UNE honours distinguished scientist

Published 20 April 2009

robinstokesThe University of New England is celebrating the career – and 90th birthday – of one of its most distinguished scientists: Emeritus Professor Robin Stokes.

Professor Stokes (pictured here), who turned 90 on Christmas Eve last year, was UNE’s first Professor of Chemistry, holding the position of Professor of Physical and Inorganic Chemistry from 1955 until his retirement in 1979.

He lives in Armidale, and will be the guest of honour at a celebratory reception and lecture in UNE’s Lewis Chemistry Lecture Theatre this Wednesday afternoon (22 April). Drinks at 4.30 pm will be followed by a public lecture on Professor Stokes’s life and work by Professor Ken Marsh from the University of Canterbury in New Zealand, who was a student of Professor Stokes in the 1960s and a lecturer and Associate Professor of Chemistry at UNE from 1966 to 1985. The presentation of a commemorative plaque to Professor Stokes by the Vice-Chancellor, Professor Alan Pettigrew, will be followed by a dinner at “Booloomimbah”.

Born in England and educated in New Zealand and Cambridge (UK), Robin Stokes became a world-renowned authority on the chemistry of solutions. His book Electrolyte Solutions (1959), written in collaboration with Robert A. Robinson, is a classic text in the field, and he is author/co-author of two other important books, several book chapters and conference proceedings, entries in encyclopaedias, and more than 130 papers in peer-reviewed journals spanning the 50 years from 1940 to 1990.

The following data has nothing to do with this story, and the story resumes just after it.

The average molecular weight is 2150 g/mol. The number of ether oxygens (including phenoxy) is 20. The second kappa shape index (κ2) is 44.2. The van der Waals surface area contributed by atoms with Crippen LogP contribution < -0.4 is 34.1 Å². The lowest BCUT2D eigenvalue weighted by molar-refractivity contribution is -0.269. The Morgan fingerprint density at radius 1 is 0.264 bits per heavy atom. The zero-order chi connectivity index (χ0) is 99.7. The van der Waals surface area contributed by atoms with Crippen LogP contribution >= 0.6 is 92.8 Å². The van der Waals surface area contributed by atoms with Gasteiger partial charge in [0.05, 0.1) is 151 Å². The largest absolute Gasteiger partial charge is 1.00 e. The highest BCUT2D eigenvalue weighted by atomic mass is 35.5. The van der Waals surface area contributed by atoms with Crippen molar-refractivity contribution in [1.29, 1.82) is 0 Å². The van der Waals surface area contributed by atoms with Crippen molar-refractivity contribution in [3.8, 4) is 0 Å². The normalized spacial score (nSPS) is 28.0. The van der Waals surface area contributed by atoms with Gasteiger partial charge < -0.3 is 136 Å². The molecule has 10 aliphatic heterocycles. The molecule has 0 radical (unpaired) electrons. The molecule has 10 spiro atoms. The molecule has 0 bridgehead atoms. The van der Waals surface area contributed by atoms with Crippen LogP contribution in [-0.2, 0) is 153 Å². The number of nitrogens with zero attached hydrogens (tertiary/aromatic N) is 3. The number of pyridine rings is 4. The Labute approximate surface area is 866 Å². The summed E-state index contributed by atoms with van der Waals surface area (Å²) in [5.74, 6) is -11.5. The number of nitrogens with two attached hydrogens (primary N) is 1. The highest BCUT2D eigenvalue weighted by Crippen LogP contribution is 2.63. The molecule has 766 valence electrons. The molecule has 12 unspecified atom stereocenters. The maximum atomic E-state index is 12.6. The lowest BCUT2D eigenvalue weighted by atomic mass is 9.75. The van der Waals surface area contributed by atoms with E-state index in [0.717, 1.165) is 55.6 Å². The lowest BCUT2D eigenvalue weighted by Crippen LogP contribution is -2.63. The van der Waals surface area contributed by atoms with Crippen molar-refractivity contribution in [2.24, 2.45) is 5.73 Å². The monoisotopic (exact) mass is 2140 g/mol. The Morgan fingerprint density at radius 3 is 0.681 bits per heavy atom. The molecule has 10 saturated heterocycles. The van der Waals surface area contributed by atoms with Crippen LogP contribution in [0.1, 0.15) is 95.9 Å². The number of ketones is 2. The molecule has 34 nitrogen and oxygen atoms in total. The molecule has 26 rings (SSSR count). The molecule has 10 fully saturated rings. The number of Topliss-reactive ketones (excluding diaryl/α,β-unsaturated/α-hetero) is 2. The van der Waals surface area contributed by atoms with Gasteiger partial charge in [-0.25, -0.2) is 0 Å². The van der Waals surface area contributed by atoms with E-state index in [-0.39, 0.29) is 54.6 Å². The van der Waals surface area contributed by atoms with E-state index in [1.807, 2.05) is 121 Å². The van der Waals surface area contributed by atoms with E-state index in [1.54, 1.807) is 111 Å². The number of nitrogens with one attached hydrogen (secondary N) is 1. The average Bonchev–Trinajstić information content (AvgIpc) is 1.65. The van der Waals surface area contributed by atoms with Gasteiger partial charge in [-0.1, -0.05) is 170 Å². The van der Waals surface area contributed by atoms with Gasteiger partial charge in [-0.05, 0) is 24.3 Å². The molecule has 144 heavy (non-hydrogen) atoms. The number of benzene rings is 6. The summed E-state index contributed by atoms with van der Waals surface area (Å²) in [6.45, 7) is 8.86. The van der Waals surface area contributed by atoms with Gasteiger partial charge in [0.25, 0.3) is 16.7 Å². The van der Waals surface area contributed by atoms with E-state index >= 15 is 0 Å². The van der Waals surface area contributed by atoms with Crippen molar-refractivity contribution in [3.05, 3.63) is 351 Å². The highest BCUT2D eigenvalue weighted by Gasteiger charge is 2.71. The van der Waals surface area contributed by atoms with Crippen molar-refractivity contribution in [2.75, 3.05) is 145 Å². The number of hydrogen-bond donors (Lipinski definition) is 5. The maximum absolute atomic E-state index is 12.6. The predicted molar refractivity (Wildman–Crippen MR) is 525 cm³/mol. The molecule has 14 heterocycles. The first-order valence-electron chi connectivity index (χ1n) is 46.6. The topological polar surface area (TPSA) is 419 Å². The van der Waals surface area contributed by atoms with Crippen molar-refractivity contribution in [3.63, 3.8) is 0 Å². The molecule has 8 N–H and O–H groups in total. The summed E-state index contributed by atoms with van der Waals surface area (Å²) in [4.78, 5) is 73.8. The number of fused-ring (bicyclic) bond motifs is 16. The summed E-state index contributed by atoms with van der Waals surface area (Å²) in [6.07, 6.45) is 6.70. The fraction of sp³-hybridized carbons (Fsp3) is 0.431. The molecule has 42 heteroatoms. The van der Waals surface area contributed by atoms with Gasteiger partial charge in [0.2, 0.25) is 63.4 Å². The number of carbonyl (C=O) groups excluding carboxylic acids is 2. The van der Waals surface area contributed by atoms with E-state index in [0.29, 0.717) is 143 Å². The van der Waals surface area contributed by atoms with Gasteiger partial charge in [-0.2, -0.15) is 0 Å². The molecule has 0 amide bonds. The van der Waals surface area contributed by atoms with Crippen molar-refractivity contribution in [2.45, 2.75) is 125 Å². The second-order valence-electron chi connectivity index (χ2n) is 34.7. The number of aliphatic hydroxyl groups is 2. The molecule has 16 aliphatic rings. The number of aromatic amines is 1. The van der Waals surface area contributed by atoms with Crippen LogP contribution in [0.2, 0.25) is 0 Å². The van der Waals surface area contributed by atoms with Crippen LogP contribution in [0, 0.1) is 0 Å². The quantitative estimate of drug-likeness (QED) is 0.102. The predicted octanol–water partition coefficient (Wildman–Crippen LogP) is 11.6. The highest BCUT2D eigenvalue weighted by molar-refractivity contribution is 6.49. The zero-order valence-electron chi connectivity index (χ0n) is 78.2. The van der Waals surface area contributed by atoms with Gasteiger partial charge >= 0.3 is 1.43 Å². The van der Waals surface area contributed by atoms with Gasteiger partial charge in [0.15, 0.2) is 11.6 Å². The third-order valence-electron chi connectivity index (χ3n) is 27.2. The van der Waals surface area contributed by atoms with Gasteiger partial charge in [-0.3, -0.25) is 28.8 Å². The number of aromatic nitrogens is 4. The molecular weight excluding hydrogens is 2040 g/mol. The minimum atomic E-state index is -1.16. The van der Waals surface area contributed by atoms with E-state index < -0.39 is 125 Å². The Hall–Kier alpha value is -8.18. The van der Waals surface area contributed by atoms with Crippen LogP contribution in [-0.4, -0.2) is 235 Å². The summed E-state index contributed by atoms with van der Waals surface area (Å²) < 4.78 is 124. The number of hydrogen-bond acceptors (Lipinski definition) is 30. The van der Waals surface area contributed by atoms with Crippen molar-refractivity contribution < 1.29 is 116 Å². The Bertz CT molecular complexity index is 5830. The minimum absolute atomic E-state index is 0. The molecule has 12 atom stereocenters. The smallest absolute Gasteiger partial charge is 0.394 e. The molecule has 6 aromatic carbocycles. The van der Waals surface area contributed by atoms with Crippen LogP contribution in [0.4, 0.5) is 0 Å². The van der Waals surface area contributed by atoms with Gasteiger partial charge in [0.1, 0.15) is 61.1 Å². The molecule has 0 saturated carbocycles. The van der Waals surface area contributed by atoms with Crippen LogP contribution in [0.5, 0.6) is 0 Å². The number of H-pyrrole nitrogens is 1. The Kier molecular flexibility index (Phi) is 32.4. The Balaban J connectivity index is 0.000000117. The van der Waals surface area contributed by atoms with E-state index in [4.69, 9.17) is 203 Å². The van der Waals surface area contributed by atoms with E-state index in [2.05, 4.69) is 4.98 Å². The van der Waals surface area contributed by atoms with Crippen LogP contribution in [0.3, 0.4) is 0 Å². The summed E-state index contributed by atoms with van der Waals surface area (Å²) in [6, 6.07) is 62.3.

A review of his career in a recent issue of the international Journal of Solution Chemistry said that Electrolyte Solutions “remains one of the most cited references” in the field, and described one of Professor Stokes’s book chapters as “a concise and lucid introduction to the thermodynamics of liquid solutions”.

His published work has been cited more than 15,000 times in the scientific literature, and he modestly attributes this recognition of his work by the scientific community to his belief in the intrinsic “goodness of measured fact”.

Professor Stokes is a Fellow of the Australian Academy of Science, a Fellow of the Royal Society of Chemistry, and a Fellow of the Royal Australian Chemical Institute. Among his many awards are the Meldola Medal of the Royal Society of Chemistry (1946) and the Queen’s Jubilee Medal (1977). His work is remembered in the Australian Chemical Institute’s R.H. Stokes Medal for Electrochemistry (of which he was the first recipient), and in the name of the Stokes Chemistry Building at UNE.

For more information on the public lecture, ring Dr Trevor Brown at UNE on (02) 6773 2872.

THE PHOTOGRAPH of Emeritus Professor Robin Stokes displayed here was taken at UNE in the early 1980s.